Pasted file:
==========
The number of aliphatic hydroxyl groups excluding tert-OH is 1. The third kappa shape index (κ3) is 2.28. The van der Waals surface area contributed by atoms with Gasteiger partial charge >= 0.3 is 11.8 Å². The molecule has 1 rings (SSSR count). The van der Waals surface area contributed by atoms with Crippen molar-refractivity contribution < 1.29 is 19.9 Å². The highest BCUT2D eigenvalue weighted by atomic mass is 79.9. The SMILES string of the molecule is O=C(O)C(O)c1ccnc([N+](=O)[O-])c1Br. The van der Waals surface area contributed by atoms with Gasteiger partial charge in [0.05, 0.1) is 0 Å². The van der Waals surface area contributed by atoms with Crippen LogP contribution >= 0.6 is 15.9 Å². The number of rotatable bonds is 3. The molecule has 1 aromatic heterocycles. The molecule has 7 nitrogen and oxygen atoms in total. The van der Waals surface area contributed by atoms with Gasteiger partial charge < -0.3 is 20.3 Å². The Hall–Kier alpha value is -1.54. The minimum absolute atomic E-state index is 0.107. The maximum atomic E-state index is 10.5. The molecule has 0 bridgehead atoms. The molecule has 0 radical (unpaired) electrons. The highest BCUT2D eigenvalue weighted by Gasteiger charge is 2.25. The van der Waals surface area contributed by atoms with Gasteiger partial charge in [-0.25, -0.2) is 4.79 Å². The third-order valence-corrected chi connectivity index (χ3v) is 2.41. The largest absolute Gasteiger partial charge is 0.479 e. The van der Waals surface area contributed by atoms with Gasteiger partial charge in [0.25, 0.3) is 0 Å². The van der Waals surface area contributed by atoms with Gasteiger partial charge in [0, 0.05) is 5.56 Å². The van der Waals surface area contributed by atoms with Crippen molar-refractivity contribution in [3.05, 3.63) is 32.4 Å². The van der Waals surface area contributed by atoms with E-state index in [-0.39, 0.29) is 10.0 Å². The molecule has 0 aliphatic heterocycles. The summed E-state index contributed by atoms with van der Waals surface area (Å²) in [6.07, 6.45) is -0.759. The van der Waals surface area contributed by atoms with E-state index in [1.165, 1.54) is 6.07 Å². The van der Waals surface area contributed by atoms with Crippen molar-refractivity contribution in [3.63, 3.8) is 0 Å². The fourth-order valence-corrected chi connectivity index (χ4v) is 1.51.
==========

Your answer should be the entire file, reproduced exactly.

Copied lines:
The number of aliphatic hydroxyl groups excluding tert-OH is 1. The third kappa shape index (κ3) is 2.28. The van der Waals surface area contributed by atoms with Gasteiger partial charge >= 0.3 is 11.8 Å². The molecule has 1 rings (SSSR count). The van der Waals surface area contributed by atoms with Crippen molar-refractivity contribution < 1.29 is 19.9 Å². The highest BCUT2D eigenvalue weighted by atomic mass is 79.9. The SMILES string of the molecule is O=C(O)C(O)c1ccnc([N+](=O)[O-])c1Br. The van der Waals surface area contributed by atoms with Gasteiger partial charge in [0.05, 0.1) is 0 Å². The van der Waals surface area contributed by atoms with Crippen LogP contribution >= 0.6 is 15.9 Å². The number of rotatable bonds is 3. The molecule has 1 aromatic heterocycles. The molecule has 7 nitrogen and oxygen atoms in total. The van der Waals surface area contributed by atoms with Gasteiger partial charge < -0.3 is 20.3 Å². The Hall–Kier alpha value is -1.54. The minimum absolute atomic E-state index is 0.107. The maximum atomic E-state index is 10.5. The molecule has 0 bridgehead atoms. The molecule has 0 radical (unpaired) electrons. The highest BCUT2D eigenvalue weighted by Gasteiger charge is 2.25. The van der Waals surface area contributed by atoms with Gasteiger partial charge in [-0.25, -0.2) is 4.79 Å². The third-order valence-corrected chi connectivity index (χ3v) is 2.41. The largest absolute Gasteiger partial charge is 0.479 e. The van der Waals surface area contributed by atoms with Gasteiger partial charge in [0.25, 0.3) is 0 Å². The van der Waals surface area contributed by atoms with Gasteiger partial charge in [0, 0.05) is 5.56 Å². The van der Waals surface area contributed by atoms with Crippen molar-refractivity contribution in [3.05, 3.63) is 32.4 Å². The van der Waals surface area contributed by atoms with E-state index in [-0.39, 0.29) is 10.0 Å². The molecule has 0 aliphatic heterocycles. The summed E-state index contributed by atoms with van der Waals surface area (Å²) in [6.07, 6.45) is -0.759. The van der Waals surface area contributed by atoms with E-state index in [1.165, 1.54) is 6.07 Å². The van der Waals surface area contributed by atoms with Crippen molar-refractivity contribution in [3.63, 3.8) is 0 Å². The fourth-order valence-corrected chi connectivity index (χ4v) is 1.51.